Note: The Rolling Stone.com online version of the “The Murder Of Notorious B.I.G.” is only an excerpt from the full article which appears in the hard copy
After reading the feature article in the June 7th issue of Rolling Stone Magazine, “The Murder Of The Notorious B.I.G.” we suggest that the Hip-Hop community and industry brace itself for some serious mischief making. The publication of this article and the time of its appearance, which coincides with the news that the NYPD has Hip-Hop artists under surveillance has us just about convinced that something sinister is going on with the FBI, LAPD, NYPD and media outlets that looks just like the COINTELPRO of the 1960s and 70s and which may manifest violently this summer. In light of recent events, the stage has now been set, enough seeds have been dropped and a cover story written for a civil war in Hip-Hop and inside of the Black and Latino community that would involve East Coast Rappers, West Coast rappers, Bloods, Crips, Latin Kings and the Nation of Islam and which would serve the ultimate objective of the U.S. government’s phony war on drugs and gangs.
By far, this article is the most extensive, in terms of innuendo, rumor-mongering and potentially slander and libel that we have seen since we began writing this series about our belief that the Hip-Hop community and industry are the object of a destabilizing effort that bears a startling resemblance to the FBI-coordinated efforts to discredit, neutralize and destabilize Black organizations. In that effort everything from surveillance, informants, planted evidence and newspaper articles were used to destroy organizations and their reputations from within and in the court of public opinion.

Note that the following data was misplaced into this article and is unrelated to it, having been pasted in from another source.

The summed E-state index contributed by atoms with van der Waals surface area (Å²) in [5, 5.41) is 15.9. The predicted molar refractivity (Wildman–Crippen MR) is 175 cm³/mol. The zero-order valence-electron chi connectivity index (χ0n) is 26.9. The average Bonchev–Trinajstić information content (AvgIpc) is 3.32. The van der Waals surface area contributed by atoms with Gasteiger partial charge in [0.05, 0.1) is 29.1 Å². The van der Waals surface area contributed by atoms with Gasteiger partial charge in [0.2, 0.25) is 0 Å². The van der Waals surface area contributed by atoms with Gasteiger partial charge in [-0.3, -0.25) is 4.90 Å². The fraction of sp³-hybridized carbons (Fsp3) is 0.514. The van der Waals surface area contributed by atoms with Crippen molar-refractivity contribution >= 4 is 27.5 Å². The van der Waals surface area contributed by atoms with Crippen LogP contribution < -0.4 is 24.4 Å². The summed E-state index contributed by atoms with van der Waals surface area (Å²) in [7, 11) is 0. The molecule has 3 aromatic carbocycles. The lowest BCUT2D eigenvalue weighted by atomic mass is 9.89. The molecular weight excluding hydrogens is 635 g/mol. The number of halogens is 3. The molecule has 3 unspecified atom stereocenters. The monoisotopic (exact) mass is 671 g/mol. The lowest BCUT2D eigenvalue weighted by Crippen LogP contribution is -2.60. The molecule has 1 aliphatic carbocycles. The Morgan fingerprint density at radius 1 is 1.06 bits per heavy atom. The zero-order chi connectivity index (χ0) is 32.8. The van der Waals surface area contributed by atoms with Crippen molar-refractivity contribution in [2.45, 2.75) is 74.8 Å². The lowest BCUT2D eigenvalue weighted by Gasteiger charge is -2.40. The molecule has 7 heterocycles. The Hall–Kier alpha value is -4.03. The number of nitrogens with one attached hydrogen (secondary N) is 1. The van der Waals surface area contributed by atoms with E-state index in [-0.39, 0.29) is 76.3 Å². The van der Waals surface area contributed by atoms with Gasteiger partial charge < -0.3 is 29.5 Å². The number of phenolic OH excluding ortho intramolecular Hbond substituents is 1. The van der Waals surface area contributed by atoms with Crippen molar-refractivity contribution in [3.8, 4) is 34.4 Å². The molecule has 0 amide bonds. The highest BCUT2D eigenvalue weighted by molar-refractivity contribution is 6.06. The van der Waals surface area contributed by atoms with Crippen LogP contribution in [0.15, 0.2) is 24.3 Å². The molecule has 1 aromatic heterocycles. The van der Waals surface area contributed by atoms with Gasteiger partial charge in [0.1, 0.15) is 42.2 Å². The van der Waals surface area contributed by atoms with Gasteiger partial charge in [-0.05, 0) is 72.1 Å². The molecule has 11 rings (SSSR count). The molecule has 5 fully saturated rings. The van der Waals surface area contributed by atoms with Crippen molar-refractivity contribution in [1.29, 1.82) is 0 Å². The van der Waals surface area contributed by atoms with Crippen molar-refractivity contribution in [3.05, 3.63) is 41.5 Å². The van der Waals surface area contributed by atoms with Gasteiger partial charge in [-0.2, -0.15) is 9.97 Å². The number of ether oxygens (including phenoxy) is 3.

This article in Rolling Stone, which relies heavily upon the account of a single LAPD officer, Russell Poole, works to pin the murder of the Notorious B.I.G. on Suge Knight and a group of LAPD officers. This is the second time that a media outlet has attempted to do this. The first effort began in early 1999 but was unsuccessful in large part due to articles printed in Brill’s Content and the work of another reporter who writes for the LA Times who poked numerous holes in the theory.
The Rolling Stone article, even though it acknowledges that the first effort to link Suge Knight with the murder of Biggie had some very serious problems with it spends not so much as a whole paragraph detailing how Brill’s Content and the second LA Times reporter poked wholes in the initial theory. Instead, Rolling Stone writer Randall Sullivan spends tens of thousands of words dropping seeds and speculating that Suge Knight, some LAPD officers and an individual named Amir Muhammad were involved in the murder of Biggie.
Sullivan very deviously and slyly works to even connect the murder with the Nation Of Islam, an effort that actually publicly began within hours of the shooting, by emphasizing the reports and police sketch indicating that the shooter wore a bow tie. Sullivan then states that Amir Muhammad and David Mack, one of the off-duty officers allegedly involved in the murder of Biggie, claimed to be Muslims.
Regardless to what their faith may be we find it especially peculiar that Sullivan and Rolling Stone, in thousands of words of writing, only make one reference to the second LA Times reporter who debunks the association of Amir Muhammad with the murder of Biggie. They only mention it briefly but do nothing to explain how the reporter saw through the loose reporting of his fellow reporter who first put in print the theory that Suge Knight, LAPD officers and Amir Muhammad were behind the shooting.